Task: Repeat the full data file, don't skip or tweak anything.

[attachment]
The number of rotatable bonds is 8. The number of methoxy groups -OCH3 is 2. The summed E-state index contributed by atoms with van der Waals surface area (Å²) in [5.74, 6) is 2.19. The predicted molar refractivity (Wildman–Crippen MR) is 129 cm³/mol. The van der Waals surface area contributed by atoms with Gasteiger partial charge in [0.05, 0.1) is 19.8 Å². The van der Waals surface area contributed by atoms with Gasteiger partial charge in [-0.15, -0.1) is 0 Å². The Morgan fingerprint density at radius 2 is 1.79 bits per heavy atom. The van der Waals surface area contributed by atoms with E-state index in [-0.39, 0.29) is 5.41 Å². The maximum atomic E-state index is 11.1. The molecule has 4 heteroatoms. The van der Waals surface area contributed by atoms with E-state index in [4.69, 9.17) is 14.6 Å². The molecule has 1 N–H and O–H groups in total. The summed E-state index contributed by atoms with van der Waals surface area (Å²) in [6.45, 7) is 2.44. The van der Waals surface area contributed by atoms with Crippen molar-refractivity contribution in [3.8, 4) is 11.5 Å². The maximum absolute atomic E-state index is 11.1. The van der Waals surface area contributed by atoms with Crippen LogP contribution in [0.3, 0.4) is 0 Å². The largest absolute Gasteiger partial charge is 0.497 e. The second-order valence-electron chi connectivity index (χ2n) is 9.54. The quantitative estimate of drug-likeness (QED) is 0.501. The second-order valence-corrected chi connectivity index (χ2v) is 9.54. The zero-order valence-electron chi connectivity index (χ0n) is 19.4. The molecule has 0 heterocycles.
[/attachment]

The number of rotatable bonds is 8. The number of methoxy groups -OCH3 is 2. The summed E-state index contributed by atoms with van der Waals surface area (Å²) in [5.74, 6) is 2.19. The predicted molar refractivity (Wildman–Crippen MR) is 129 cm³/mol. The van der Waals surface area contributed by atoms with Gasteiger partial charge in [0.05, 0.1) is 19.8 Å². The van der Waals surface area contributed by atoms with Gasteiger partial charge in [-0.15, -0.1) is 0 Å². The Morgan fingerprint density at radius 2 is 1.79 bits per heavy atom. The van der Waals surface area contributed by atoms with E-state index in [-0.39, 0.29) is 5.41 Å². The maximum atomic E-state index is 11.1. The molecule has 4 heteroatoms. The van der Waals surface area contributed by atoms with E-state index in [4.69, 9.17) is 14.6 Å². The molecule has 1 N–H and O–H groups in total. The summed E-state index contributed by atoms with van der Waals surface area (Å²) in [6.45, 7) is 2.44. The van der Waals surface area contributed by atoms with Crippen molar-refractivity contribution in [3.8, 4) is 11.5 Å². The maximum absolute atomic E-state index is 11.1. The van der Waals surface area contributed by atoms with Crippen LogP contribution in [0.3, 0.4) is 0 Å². The largest absolute Gasteiger partial charge is 0.497 e. The second-order valence-electron chi connectivity index (χ2n) is 9.54. The quantitative estimate of drug-likeness (QED) is 0.501. The second-order valence-corrected chi connectivity index (χ2v) is 9.54. The zero-order valence-electron chi connectivity index (χ0n) is 19.4. The molecule has 0 heterocycles.